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A letter from Marcia Towers in Guatemala

September 2013

Friends,

YAV Rachel Lee celebrates as her U.S. family meets her Guatemalan host family. Here, Rachel’s visiting sister is with her Guatemalan host cousins.

I love to share each year about the thoughtful and energetic PC(USA) Young Adult Volunteers I have the privilege of receiving and mentoring in Guatemala.  This year to give a glimpse into their journeys, I thought I’d share a few details from what two of them have written. 

Rachel Lee worked with Corazon de Mujer (Heart of the Women), a weaving cooperative made up of Mayan women that PC(USA) partner CEDEPCA has supported for years.  She reflects on her U.S. family meeting her Guatemalan host family.  I loved watching how Rachel fully became herself and engaged and loved her Guatemalan family:

“On our first full day together we went to visit my Guatemalan family in Chimaltenango. We had all been looking forward to this day for weeks and it was quite a day. … When we arrived at my house in Chimaltenango nearly the entire family was there to greet us. Though my two families are from completely different cultures and don’t share a common language, they bonded right away. … I was touched to see my families using what little they knew of the other's language to communicate.  Dora [Rachel’s host mom] prepared a delicious meal for us to share and after a few delightful hours at the house, most of us piled into the back of a pickup and headed down to see the firework booths where Dora and many other members of the family work during the month of December. We rode a chicken bus back to Antigua. … Having both of my families in one place was an experience I will never forget. Thinking back on our day together reminds me of a quote by Desmond Tutu: You don't choose your family. They are God's gift to you, as you are to them. God blessed me with two families, two gifts, I wouldn't trade for the world.”

YAV Annie Aeschbacher with her Guatemalan host grandmother (left), host mother Juana Herlinda (to Annie’s right) and host aunt (right).

Annie Aeschbacher lived amidst cornfields about a half hour outside Quetzaltenango, Guatemala’s second largest city.  She lived with Juana Herlinda Yac, a Mayan woman community organizer who has visited PC(USA) churches in the U.S. as part of the Peacemaking Program.  Part of Annie’s work was at a community health center Juana worked hard to get running.  She reflects on pain and healing:

“As the months are winding to a close, I see how much my heart feels at home here among the beautiful mountains, pines, and corn, and among these incredible people who continually radiate hope and joy. At the same time, my heart breaks for the pains and hardships that these people and this country are facing—poverty, malnutrition, corruption and lack of access to education and health care, among many other things. … One stirring example of this that I encountered a few weeks ago was during a visit to a theater group in Guatemala City called Las Poderosas (the Powerful Ones). This group is comprised of six women who are all victims of sexual violence and abuse. However, through the use of theater they are finding strength and healing as they are able to share their own stories and empower other women to do the same. … In a culture that is very private and oftentimes oppressive for women, the work of this group is inspirational. As we sat and talked with them, hearing bits of their testimonies and seeing pictures and videos of some of their workshops and shows, it was obvious that these women are no longer living in shame and fear. They are strong and beautiful examples of survival and of the strength and hope that redemption brings. One of these women I will never forget is named Maria. The first thing I noticed about Maria was her brilliant smile—her face just shone with joy, and her eyes gleamed vibrantly with life. It was only afterward that I noticed that Maria was missing her entire left arm. She later told us that she lost her arm fighting for her life while her husband tried to kill her one night. Fortunately, Maria escaped with her life and her husband was put behind bars (a circumstance which doesn’t always happen). For many years Maria was ashamed to be seen in public that way, but she shared: ‘Now I don’t have shame to walk around like this. … I feel like a free woman.’ Just from seeing her face, worn from hardship but resolute and glowing, I could tell that this was the truth. Her story, and the thousands of others unspoken in Guatemala and around the world, give me hope for the possibilities of healing and leaving situations of darkness and entering into light.”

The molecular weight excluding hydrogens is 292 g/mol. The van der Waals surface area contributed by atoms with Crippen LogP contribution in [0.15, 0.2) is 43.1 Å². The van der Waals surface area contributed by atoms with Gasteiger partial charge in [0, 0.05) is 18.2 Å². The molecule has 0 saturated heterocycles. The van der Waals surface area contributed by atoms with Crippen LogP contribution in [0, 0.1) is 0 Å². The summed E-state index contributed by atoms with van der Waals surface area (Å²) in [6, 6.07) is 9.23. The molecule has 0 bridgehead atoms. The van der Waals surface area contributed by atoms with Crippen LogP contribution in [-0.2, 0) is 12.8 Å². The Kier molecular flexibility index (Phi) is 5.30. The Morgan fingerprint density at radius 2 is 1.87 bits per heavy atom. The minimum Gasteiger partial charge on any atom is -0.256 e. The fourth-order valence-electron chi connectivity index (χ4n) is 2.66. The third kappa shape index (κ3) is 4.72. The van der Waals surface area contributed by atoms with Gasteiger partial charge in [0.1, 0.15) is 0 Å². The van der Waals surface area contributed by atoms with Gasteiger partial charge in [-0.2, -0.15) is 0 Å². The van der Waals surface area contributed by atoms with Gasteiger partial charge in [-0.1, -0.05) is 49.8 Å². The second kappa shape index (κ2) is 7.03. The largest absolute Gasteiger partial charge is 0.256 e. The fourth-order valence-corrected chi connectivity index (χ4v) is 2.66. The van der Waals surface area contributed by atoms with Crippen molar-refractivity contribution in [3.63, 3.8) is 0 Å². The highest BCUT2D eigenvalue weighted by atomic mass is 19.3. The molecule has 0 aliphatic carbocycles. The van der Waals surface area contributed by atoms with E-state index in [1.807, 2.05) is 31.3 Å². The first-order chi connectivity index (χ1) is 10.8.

2012-2013 Guatemalan YAVs get ready to go experience the difficult labor of picking coffee

Also integral to this year’s YAV group were Jensen Blankinship and Kate Garden, whose reflections I also loved but just don’t fit in this newsletter!  Jensen worked with the local organization CEIPA at an elementary school for kids who work, and he lived with a large family from a local Presbyterian church.  Jensen is back studying law at the University of New Mexico and wants to be involved in international human rights!  Kate graced us with her touching and funny stories about her experiences in Guatemala working with low-income elderly at an Episcopal church lunch program and working at one of two shelters for abused women that operate in Guatemala. 

I am very thankful to all of you who support my work to facilitate the experience of these young people as they grow and as they pray and learn about how to best be God’s hands in this world. 

Please continue to join me in being part of God’s work in the world through prayer, correspondence (Marcia.towers@pcusa.org) and financial support!

Marcia

The 2013 Presbyterian Mission Yearbook for Prayer & Study, p. 16
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